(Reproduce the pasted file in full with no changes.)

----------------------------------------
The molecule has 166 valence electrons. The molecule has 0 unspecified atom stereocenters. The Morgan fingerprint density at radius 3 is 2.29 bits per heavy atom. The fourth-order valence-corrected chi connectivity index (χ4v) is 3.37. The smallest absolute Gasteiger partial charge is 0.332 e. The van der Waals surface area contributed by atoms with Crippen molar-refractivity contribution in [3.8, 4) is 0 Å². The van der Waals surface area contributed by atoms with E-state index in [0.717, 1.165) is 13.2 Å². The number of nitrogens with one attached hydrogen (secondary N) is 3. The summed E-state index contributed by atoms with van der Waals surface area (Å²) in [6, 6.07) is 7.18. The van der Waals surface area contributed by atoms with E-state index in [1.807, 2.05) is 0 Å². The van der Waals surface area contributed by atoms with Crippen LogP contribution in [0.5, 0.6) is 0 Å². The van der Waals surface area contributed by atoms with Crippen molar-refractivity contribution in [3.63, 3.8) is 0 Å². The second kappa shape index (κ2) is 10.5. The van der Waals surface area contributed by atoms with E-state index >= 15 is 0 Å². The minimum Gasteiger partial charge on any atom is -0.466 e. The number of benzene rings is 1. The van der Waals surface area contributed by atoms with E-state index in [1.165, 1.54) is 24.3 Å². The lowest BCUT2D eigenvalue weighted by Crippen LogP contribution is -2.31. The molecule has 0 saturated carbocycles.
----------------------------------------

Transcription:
The molecule has 166 valence electrons. The molecule has 0 unspecified atom stereocenters. The Morgan fingerprint density at radius 3 is 2.29 bits per heavy atom. The fourth-order valence-corrected chi connectivity index (χ4v) is 3.37. The smallest absolute Gasteiger partial charge is 0.332 e. The van der Waals surface area contributed by atoms with Crippen molar-refractivity contribution in [3.8, 4) is 0 Å². The van der Waals surface area contributed by atoms with E-state index in [0.717, 1.165) is 13.2 Å². The number of nitrogens with one attached hydrogen (secondary N) is 3. The summed E-state index contributed by atoms with van der Waals surface area (Å²) in [6, 6.07) is 7.18. The van der Waals surface area contributed by atoms with E-state index in [1.807, 2.05) is 0 Å². The van der Waals surface area contributed by atoms with Crippen LogP contribution in [0.5, 0.6) is 0 Å². The van der Waals surface area contributed by atoms with Crippen molar-refractivity contribution in [3.63, 3.8) is 0 Å². The second kappa shape index (κ2) is 10.5. The van der Waals surface area contributed by atoms with E-state index >= 15 is 0 Å². The minimum Gasteiger partial charge on any atom is -0.466 e. The number of benzene rings is 1. The van der Waals surface area contributed by atoms with E-state index in [1.165, 1.54) is 24.3 Å². The lowest BCUT2D eigenvalue weighted by Crippen LogP contribution is -2.31. The molecule has 0 saturated carbocycles.